Early ICU-mortality in sepsis - causes, influencing factors and variability in clinical judgement: a retrospective cohort study

Rob G. H. Driessen*, Nanon F. L. Heijnen, Riquette P. M. G. Hulsewe, Johanna W. M. Holtkamp, Bjorn Winkens, Marcel C. G. van de Poll, Iwan C. C. van der Horst, Dennis C. J. J. Bergmans, Ronny M. Schnabel

*Corresponding author for this work

Research output: Contribution to journalArticleAcademicpeer-review

1 Citation (Web of Science)

Abstract

Background Sepsis is a global health care problem with a high mortality. Early death seems common; however, data are sparse. The objective of the present study was to report causes and influencing factors of early death in sepsis and septic shock. Methods All septic ICU patients were included from 2012 to 2017. Early death was predefined as occurring within 48 h. Causes and factors leading up to death were reported by a panel of four intensivists, independently reviewing the medical files. Following factors were assessed: (1) delay in ICU admission; (2) futile ICU treatment; (3) missed diagnosis or inadequate treatment on the ICU. Fleiss kappa was used to assess inter-observer agreement. Results 1107 septic patients (APACHE II score 25 +/- 8) were included. 344 patients died of which 97 (28%) within 48 h. In 33% an autopsy was performed. Primary causes of early death were multiple organ failure, mesenteric ischaemia and death after cardio-pulmonary resuscitation (CPR). Delay in ICU admission was scored in 32% of early deaths with slight agreement (kappa = 0.180), futile ICU treatment in 29% with moderate agreement (kappa = 0.415) and missed diagnosis or treatment in 7% of cases with slight agreement (kappa = 0.122). Conclusions Early death after ICU admission in sepsis is common and primarily caused by multiple organ failure, mesenteric ischaemia and death after unsuccessful CPR. Influencing factors were delay in ICU admission and futile ICU admission. Fleiss kappa indicates substantial variability in clinical judgement between intensivists, strengthening the necessity for shared decision making.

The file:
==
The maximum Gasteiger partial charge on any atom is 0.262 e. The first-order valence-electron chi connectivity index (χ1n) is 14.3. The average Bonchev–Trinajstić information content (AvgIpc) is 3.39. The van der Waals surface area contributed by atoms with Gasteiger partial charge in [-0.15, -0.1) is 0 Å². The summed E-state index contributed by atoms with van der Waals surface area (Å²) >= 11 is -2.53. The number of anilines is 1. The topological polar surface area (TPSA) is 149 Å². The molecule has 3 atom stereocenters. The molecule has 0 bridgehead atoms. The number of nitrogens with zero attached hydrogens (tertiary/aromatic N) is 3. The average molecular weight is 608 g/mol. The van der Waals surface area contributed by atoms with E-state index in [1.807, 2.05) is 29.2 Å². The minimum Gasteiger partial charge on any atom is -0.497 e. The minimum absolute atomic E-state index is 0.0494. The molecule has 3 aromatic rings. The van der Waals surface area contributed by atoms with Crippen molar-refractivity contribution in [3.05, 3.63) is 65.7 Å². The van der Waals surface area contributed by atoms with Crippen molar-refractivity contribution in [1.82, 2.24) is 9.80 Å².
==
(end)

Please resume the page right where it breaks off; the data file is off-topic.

Original languageEnglish
Pages (from-to)61-68
Number of pages8
JournalInfectious Diseases
Volume53
Issue number1
Early online date14 Sep 2020
DOIs
Publication statusPublished - 8 Jan 2021

Keywords

  • Critical care
  • sepsis
  • septic shock
  • mortality
  • clinical judgement
  • SEPTIC SHOCK
  • MANAGEMENT
  • DIAGNOSES
  • TRIALS
  • DEATH

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